Fraud evidence presented against former Provo councilman
By jessica miller
The Salt Lake TribuneFirst published Feb 10 2014 12:27PM
Provo • A preliminary hearing was underway Monday for a former Provo city councilman accused of real-estate fraud.
Steven Turley, 44, is charged in 4th District Court with two counts of exploitation of a vulnerable adult, three counts of communications fraud, and one count of pattern of unlawful activity — all second-degree felonies.
On Monday, prosecutors began to present evidence to support allegations that the former councilman took money and property from several people in order to illegally obtain more property.
The preliminary hearing is expected to last until Wednesday, when Judge James Taylor will decide if there is enough evidence for Turley to stand trial on the charges.
The hearing comes three years after charges were filed against Turley. Court proceedings have been delayed multiple times because four judges recused themselves from the case, and because Turley’s attorneys have filed a number of motions, including a motion to change venue and a motion to disqualify prosecutors from handling the case — alleging the Utah County Attorney’s Office withheld evidence from them.
On Monday, 70-year-old Deanna Thorn testified that she sold her burger restaurant, Brand X, after her husband and son died. In 2008, she said Turley negotiated the re-opening of the Springville restaurant, but when she went to the location, she found people already moving a barbecue restaurant into her old business.
"I signed a lease to open Brand X again there," the woman testified. "They’d already signed their lease. It came as a shock, at least to me."
Turley’s attorney, Brett Tolman, said outside of court Monday that he hopes the evidence presented will persuade the judge to deny a bind over of charges.
"I think these are civil issues," Tolman said. "There are fights over civil disputes."
By mid-day Monday, prosecutors had put only two people on the stand: Thorn and her real estate attorney, Richard Hill. Deputy Utah County Attorney Mariane O’Bryant said outside of court that testimony was going "slowly."
Prosecutors allege that Turley committed a number of other crimes between July 1, 2006 and December 2009, according to court documents.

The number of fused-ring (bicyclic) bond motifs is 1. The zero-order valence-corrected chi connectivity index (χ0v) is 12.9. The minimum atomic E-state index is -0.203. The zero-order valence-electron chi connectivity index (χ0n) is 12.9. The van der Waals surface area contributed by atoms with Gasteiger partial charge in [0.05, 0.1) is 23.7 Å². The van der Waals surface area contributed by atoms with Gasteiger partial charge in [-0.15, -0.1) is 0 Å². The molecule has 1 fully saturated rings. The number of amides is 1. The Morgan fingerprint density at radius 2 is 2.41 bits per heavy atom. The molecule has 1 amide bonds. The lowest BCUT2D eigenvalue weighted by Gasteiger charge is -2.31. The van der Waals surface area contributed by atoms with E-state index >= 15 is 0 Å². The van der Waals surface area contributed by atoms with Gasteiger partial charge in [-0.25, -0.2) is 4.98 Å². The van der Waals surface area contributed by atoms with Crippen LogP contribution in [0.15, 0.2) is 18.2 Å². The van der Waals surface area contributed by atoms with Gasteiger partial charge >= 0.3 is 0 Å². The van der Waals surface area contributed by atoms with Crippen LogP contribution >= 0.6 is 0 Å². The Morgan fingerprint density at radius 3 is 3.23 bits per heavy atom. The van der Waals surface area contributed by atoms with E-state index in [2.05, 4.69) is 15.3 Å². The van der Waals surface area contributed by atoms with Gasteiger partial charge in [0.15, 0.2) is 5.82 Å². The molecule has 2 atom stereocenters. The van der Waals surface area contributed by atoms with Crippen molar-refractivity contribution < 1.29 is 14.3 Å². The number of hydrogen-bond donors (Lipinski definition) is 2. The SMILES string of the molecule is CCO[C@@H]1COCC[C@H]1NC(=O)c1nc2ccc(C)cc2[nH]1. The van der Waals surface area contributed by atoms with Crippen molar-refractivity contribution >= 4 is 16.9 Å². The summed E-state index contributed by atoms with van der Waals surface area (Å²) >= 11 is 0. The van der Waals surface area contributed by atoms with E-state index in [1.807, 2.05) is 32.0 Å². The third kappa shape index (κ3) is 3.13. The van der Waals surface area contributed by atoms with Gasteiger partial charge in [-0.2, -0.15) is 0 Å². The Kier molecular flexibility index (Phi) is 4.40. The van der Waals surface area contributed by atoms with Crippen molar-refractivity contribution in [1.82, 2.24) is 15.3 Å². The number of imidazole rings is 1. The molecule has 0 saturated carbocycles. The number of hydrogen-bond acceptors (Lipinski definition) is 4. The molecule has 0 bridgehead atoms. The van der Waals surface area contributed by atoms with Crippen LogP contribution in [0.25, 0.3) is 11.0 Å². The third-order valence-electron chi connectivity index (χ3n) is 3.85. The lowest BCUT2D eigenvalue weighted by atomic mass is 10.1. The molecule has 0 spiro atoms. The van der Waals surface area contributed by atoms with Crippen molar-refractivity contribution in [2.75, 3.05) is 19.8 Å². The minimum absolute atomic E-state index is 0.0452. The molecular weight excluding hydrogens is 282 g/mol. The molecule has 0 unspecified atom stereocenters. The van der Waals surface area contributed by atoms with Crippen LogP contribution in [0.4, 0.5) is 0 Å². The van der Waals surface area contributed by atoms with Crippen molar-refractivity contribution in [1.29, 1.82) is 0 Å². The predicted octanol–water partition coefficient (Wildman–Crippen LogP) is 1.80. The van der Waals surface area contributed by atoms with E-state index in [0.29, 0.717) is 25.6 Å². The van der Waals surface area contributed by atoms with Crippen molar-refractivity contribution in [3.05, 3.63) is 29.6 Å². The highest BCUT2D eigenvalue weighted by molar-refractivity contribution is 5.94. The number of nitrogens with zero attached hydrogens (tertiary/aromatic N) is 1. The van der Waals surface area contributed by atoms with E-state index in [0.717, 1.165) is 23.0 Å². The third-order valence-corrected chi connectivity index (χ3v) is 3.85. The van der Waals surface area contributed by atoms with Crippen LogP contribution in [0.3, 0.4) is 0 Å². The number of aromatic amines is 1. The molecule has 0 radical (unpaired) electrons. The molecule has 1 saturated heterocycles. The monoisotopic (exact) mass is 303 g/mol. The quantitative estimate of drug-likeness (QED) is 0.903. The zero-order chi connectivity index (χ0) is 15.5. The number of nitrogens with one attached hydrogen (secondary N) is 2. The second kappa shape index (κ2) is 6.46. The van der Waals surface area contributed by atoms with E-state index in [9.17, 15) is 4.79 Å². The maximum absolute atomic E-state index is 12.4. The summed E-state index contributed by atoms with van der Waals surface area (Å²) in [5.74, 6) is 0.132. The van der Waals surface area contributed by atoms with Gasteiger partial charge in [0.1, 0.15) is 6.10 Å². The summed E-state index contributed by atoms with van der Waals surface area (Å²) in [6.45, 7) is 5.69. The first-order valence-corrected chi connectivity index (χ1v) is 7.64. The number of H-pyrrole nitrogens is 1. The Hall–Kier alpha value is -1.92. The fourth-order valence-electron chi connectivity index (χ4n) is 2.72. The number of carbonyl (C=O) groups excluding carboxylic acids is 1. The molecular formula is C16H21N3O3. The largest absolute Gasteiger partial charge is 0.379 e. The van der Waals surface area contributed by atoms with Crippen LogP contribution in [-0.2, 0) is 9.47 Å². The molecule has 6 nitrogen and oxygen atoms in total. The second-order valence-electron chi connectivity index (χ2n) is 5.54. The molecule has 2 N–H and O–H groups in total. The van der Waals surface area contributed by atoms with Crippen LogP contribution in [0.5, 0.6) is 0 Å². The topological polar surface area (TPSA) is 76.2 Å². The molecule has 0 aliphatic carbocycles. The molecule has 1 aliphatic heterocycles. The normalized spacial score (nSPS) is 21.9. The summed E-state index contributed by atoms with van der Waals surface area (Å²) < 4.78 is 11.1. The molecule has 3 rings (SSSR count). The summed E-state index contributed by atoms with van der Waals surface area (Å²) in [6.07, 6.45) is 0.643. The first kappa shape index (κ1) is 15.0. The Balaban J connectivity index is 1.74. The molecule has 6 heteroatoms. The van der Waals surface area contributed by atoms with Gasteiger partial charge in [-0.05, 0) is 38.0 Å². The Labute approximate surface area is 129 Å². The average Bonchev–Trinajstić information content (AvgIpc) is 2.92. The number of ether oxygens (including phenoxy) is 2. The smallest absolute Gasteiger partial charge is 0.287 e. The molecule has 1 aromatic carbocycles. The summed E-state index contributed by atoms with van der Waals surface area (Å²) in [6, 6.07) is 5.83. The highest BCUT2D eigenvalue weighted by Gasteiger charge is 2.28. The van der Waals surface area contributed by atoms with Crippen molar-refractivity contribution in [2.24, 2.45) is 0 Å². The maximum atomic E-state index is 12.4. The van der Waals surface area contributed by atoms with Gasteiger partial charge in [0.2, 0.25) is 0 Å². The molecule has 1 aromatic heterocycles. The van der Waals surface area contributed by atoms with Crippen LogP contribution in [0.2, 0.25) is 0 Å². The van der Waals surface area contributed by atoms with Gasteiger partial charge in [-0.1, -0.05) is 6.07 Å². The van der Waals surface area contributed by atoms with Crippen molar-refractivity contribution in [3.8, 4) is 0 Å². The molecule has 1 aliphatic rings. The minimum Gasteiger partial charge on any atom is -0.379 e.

In one instance in 2006, Turley allegedly had home buyers sign a purchasing agreement that raised the offering price of a home he was building for them to $265,000, but promised them the final price would be $172,000, charging documents state. He then submitted the new purchasing agreement with the higher price to a bank and obtained an extension on the loan based on that price.
Between 2007 and 2008 in Springville, Turley allegedly had a mentally and physically impaired 64- or 65-year-old woman sign over the lease on her residence without providing her any compensation and without making her aware of what she signed, charging documents state.
Also in 2007, Turley allegedly promised to deed a home to a person who had recently moved into a residence in Provo, but he failed to record the deed because he didn’t have clear title to the home. Turley then listed the same home as an asset in a loan application.
In November 2007, Turley allegedly had a 65-year-old person sign a quit-claim deed on a property in exchange for another property Turley would give him in exchange. Turley never completed the property transfer and later took out a loan on the victim’s original home, which has since gone into foreclosure, charging documents state.
In 2009, Turley allegedly showed a copy of a check for more than $2.6 million to a person’s attorney and claimed the funds were available to him to purchase property. However, Turley didn’t have the actual check or access to the funds represented, charging documents state.
Lastly, Turley allegedly negotiated a deal with a construction company to work at a "significant mining project in Slate Canyon," while telling residents and the Provo Municipal Council that the area wouldn’t be used as a gravel pit and that he wasn’t interested in profits. He later admitted he could profit from developing the land and lied about how much material was going to be removed from the site, charging documents state.
Three charges connected to allegations that Turley sold several homes with accessory apartments that were prohibited by local zoning were dismissed in November, after Taylor ruled the statute of limitations had expired.
Turley, who was charged in July 2011, resigned from the city council in September 2011, just before his colleagues were to vote on whether to remove him from office.